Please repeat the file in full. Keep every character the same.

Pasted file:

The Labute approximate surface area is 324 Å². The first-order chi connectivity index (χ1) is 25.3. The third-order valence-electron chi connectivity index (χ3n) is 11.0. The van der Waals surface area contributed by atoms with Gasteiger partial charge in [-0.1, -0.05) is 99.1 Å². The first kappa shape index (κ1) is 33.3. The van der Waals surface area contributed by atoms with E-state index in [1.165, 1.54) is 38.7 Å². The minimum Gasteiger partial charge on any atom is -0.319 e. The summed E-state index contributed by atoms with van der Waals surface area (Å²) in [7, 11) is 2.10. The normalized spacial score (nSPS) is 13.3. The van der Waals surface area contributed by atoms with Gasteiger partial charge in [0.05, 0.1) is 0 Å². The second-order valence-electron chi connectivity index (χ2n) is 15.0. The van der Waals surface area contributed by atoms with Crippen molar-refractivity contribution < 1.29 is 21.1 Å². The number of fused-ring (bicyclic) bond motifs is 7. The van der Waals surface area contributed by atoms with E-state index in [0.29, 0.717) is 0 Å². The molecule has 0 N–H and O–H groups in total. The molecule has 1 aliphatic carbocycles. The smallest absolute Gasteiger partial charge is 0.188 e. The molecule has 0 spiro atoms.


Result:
The Labute approximate surface area is 324 Å². The first-order chi connectivity index (χ1) is 25.3. The third-order valence-electron chi connectivity index (χ3n) is 11.0. The van der Waals surface area contributed by atoms with Gasteiger partial charge in [-0.1, -0.05) is 99.1 Å². The first kappa shape index (κ1) is 33.3. The van der Waals surface area contributed by atoms with E-state index in [1.165, 1.54) is 38.7 Å². The minimum Gasteiger partial charge on any atom is -0.319 e. The summed E-state index contributed by atoms with van der Waals surface area (Å²) in [7, 11) is 2.10. The normalized spacial score (nSPS) is 13.3. The van der Waals surface area contributed by atoms with Gasteiger partial charge in [0.05, 0.1) is 0 Å². The second-order valence-electron chi connectivity index (χ2n) is 15.0. The van der Waals surface area contributed by atoms with Crippen molar-refractivity contribution < 1.29 is 21.1 Å². The number of fused-ring (bicyclic) bond motifs is 7. The van der Waals surface area contributed by atoms with E-state index in [0.29, 0.717) is 0 Å². The molecule has 0 N–H and O–H groups in total. The molecule has 1 aliphatic carbocycles. The smallest absolute Gasteiger partial charge is 0.188 e. The molecule has 0 spiro atoms.